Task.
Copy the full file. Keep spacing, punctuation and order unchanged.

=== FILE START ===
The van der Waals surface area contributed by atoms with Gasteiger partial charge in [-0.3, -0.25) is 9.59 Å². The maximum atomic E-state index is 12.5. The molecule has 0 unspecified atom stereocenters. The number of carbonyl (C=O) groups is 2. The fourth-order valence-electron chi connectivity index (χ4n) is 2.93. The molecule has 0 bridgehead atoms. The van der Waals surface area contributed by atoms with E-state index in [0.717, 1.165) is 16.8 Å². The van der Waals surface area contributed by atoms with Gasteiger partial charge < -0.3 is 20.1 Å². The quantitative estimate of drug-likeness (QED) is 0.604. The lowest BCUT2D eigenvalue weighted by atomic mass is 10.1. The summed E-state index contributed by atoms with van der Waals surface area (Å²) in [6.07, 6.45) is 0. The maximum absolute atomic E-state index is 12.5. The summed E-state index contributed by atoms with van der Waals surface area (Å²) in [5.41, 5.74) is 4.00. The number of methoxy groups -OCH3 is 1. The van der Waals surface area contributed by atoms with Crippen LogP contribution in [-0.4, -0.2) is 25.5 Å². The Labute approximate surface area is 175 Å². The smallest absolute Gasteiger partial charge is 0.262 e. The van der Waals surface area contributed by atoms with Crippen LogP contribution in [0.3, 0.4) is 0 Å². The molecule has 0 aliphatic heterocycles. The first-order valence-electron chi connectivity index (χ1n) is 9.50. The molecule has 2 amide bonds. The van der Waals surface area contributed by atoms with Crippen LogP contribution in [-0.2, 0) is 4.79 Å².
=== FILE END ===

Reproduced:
The van der Waals surface area contributed by atoms with Gasteiger partial charge in [-0.3, -0.25) is 9.59 Å². The maximum atomic E-state index is 12.5. The molecule has 0 unspecified atom stereocenters. The number of carbonyl (C=O) groups is 2. The fourth-order valence-electron chi connectivity index (χ4n) is 2.93. The molecule has 0 bridgehead atoms. The van der Waals surface area contributed by atoms with E-state index in [0.717, 1.165) is 16.8 Å². The van der Waals surface area contributed by atoms with Gasteiger partial charge < -0.3 is 20.1 Å². The quantitative estimate of drug-likeness (QED) is 0.604. The lowest BCUT2D eigenvalue weighted by atomic mass is 10.1. The summed E-state index contributed by atoms with van der Waals surface area (Å²) in [6.07, 6.45) is 0. The maximum absolute atomic E-state index is 12.5. The summed E-state index contributed by atoms with van der Waals surface area (Å²) in [5.41, 5.74) is 4.00. The number of methoxy groups -OCH3 is 1. The van der Waals surface area contributed by atoms with Crippen LogP contribution in [-0.4, -0.2) is 25.5 Å². The Labute approximate surface area is 175 Å². The smallest absolute Gasteiger partial charge is 0.262 e. The van der Waals surface area contributed by atoms with Crippen LogP contribution in [0.3, 0.4) is 0 Å². The molecule has 0 aliphatic heterocycles. The first-order valence-electron chi connectivity index (χ1n) is 9.50. The molecule has 2 amide bonds. The van der Waals surface area contributed by atoms with Crippen LogP contribution in [-0.2, 0) is 4.79 Å².